Prototyping the Tomorrow Trike
By Bill Moore
Lyon Smith wants to bring an affordable electric three-wheeler to market and is using local high-tech canoe-building technology to do it, creating a single-seat prototype capable of hitting 75 mph... once the Land of Ten Thousand Lakes thaws out.
PHOTO: Official debut of HEV prototype in Minneapolis.
The land of 'Ten Thousand Lakes' is, for obvious reasons, known for its fabulous fishing: Muskies and Northern Pike being two of the most cherished catches. But someday, it also may become now for its northern 'Trike.'
Meet Lyon Smith, architect, designer, entrepreneur. His vision is to some day capture a portion of what may well be a multi-billion market for more city-friendly forms of personal mobility, in he and his partners' case, what he calls a Human Electric Vehicle based -- seriously -- on canoe technology.
Lyon lives in the small university town of Winona, Minnesota, some 100 miles south and east of Minneapolis on the Mississippi River. Besides the two colleges there, it's also home to Winonah Canoes, manufacturers of state-of-the-art composite canoes formed from advanced, super-strong and light materials like Kevlar and Graphite. Naturally, the technology has found its way into the body of Smith's Trike.
But what's more unusual about the 700 lbs vehicle is the inclusion of pedals. No, not the automobile brake and accelerator kind; the bicycle kind. Now before you scoff like I did when I first heard the tadpole-configured trike had pedals, let me explain their function. They don't propel the vehicle, directly that is. Instead, as Lyon explained to me, they are connected to a small dynamo that produces electric power that is routed to the recharge the lithium battery pack. Smith explains that he's not familiar with the engineering particulars of the pack other than its consists of '10 batteries.' He estimates that the rider can replace about 20% of the packs capacity by pedaling. So it's not a prerequisite that the rider, who sits in a recumbent position, pedal the machine to keep it moving. Think of it instead as a small range extender… or built-in exercise machine.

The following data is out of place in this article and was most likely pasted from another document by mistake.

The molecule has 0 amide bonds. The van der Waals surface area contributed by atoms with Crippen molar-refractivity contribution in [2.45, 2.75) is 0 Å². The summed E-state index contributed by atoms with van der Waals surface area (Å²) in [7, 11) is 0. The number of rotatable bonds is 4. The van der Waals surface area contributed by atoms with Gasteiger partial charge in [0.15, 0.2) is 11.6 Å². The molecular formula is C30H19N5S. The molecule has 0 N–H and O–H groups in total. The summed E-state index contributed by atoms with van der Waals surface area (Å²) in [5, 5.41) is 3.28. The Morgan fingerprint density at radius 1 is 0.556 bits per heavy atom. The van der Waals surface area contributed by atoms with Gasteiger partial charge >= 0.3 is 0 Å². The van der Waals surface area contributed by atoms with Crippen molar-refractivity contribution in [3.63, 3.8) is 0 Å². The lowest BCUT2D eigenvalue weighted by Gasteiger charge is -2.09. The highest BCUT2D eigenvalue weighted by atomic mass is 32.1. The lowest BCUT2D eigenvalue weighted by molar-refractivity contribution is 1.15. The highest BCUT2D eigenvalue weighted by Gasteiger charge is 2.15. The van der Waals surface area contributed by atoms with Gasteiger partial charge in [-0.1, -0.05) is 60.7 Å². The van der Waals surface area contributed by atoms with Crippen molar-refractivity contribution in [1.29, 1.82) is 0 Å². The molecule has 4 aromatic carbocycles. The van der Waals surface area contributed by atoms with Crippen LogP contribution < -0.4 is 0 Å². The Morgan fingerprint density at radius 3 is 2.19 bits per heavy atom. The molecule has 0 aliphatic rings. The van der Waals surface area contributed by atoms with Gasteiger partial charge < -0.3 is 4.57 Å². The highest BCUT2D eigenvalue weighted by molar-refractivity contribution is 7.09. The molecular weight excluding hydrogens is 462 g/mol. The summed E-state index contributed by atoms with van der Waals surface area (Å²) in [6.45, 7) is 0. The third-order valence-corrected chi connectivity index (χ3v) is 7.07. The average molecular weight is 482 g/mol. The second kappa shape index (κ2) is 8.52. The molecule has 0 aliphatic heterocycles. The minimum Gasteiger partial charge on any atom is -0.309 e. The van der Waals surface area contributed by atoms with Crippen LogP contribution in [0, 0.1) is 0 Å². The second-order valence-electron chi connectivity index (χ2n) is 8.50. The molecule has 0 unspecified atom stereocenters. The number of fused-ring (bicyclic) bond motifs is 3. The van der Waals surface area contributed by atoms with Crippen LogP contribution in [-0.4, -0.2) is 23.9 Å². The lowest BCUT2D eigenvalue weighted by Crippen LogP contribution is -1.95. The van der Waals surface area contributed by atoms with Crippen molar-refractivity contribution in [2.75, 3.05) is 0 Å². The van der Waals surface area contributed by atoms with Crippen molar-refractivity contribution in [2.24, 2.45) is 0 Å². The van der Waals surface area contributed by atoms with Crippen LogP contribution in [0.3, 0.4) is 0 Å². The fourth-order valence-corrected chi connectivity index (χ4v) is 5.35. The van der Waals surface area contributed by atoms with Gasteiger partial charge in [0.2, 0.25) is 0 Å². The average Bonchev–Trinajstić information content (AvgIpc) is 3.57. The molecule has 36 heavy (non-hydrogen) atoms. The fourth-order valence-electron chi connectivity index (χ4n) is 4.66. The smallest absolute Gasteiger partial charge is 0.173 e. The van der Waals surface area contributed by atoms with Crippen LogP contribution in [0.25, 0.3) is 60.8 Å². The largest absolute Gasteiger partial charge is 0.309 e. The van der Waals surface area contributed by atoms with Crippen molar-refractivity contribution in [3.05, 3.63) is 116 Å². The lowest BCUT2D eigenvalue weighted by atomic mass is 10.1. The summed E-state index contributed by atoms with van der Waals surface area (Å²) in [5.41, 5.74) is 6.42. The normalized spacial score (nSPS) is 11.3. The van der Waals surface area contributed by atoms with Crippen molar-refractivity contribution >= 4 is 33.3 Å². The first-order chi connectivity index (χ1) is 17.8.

The Trike itself is a prototype built largely to demonstrate the feasibility of the concept. Before Winter set in, the team, which is being led by CEO Rich Kronfeld of Minneapolis, was able to make a number of test runs in the vehicle getting it up to 45 mph. The goal is 75 mph and a range of up to 100 miles. A next stage of the project is the creation of a two-place model that an out-of-state company is interested in ordering for promotional purposes.
More than a decade, a Swiss company, Cree developed the SAM, a similar electric-trike concept, a limited number of which have been built. Others have followed suit, generally with only limited success. Smith's goal of an under-$15,000 vehicle might help overcome the typical sticker shock associated with these vehicles, which in the US, at least, are classified as motorcycles.
Due to technical issues with Skype, we weren't able to capture the video portion of the 18-minute interview, but you can listen in to the audio portion using the MP3 player embedded below the several photos that Lyon set along showing the prototype.
Originally published: 24 Jan 2014
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